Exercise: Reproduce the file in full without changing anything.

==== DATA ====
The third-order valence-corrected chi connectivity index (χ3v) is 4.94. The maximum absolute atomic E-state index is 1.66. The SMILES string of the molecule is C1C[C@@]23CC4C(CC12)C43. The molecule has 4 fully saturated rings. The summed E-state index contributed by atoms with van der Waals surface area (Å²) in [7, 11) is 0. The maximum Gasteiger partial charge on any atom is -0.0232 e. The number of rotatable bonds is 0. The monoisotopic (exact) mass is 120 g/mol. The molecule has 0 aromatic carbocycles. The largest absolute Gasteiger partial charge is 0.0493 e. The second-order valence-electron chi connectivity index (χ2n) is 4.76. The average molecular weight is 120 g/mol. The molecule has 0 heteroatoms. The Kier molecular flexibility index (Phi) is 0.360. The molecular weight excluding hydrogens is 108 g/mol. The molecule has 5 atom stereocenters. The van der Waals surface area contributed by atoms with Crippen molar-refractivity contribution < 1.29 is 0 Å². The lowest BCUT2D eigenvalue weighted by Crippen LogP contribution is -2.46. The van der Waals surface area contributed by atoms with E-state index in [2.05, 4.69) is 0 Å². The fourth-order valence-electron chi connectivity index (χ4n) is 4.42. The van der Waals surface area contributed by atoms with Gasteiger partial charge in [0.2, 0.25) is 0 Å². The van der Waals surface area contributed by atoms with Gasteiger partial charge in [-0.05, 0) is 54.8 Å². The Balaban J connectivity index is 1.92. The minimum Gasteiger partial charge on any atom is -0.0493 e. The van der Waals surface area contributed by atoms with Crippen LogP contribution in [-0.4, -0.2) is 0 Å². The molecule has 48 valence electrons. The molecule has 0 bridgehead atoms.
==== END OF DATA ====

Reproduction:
The third-order valence-corrected chi connectivity index (χ3v) is 4.94. The maximum absolute atomic E-state index is 1.66. The SMILES string of the molecule is C1C[C@@]23CC4C(CC12)C43. The molecule has 4 fully saturated rings. The summed E-state index contributed by atoms with van der Waals surface area (Å²) in [7, 11) is 0. The maximum Gasteiger partial charge on any atom is -0.0232 e. The number of rotatable bonds is 0. The monoisotopic (exact) mass is 120 g/mol. The molecule has 0 aromatic carbocycles. The largest absolute Gasteiger partial charge is 0.0493 e. The second-order valence-electron chi connectivity index (χ2n) is 4.76. The average molecular weight is 120 g/mol. The molecule has 0 heteroatoms. The Kier molecular flexibility index (Phi) is 0.360. The molecular weight excluding hydrogens is 108 g/mol. The molecule has 5 atom stereocenters. The van der Waals surface area contributed by atoms with Crippen molar-refractivity contribution < 1.29 is 0 Å². The lowest BCUT2D eigenvalue weighted by Crippen LogP contribution is -2.46. The van der Waals surface area contributed by atoms with E-state index in [2.05, 4.69) is 0 Å². The fourth-order valence-electron chi connectivity index (χ4n) is 4.42. The van der Waals surface area contributed by atoms with Gasteiger partial charge in [0.2, 0.25) is 0 Å². The van der Waals surface area contributed by atoms with Gasteiger partial charge in [-0.05, 0) is 54.8 Å². The Balaban J connectivity index is 1.92. The minimum Gasteiger partial charge on any atom is -0.0493 e. The van der Waals surface area contributed by atoms with Crippen LogP contribution in [-0.4, -0.2) is 0 Å². The molecule has 48 valence electrons. The molecule has 0 bridgehead atoms.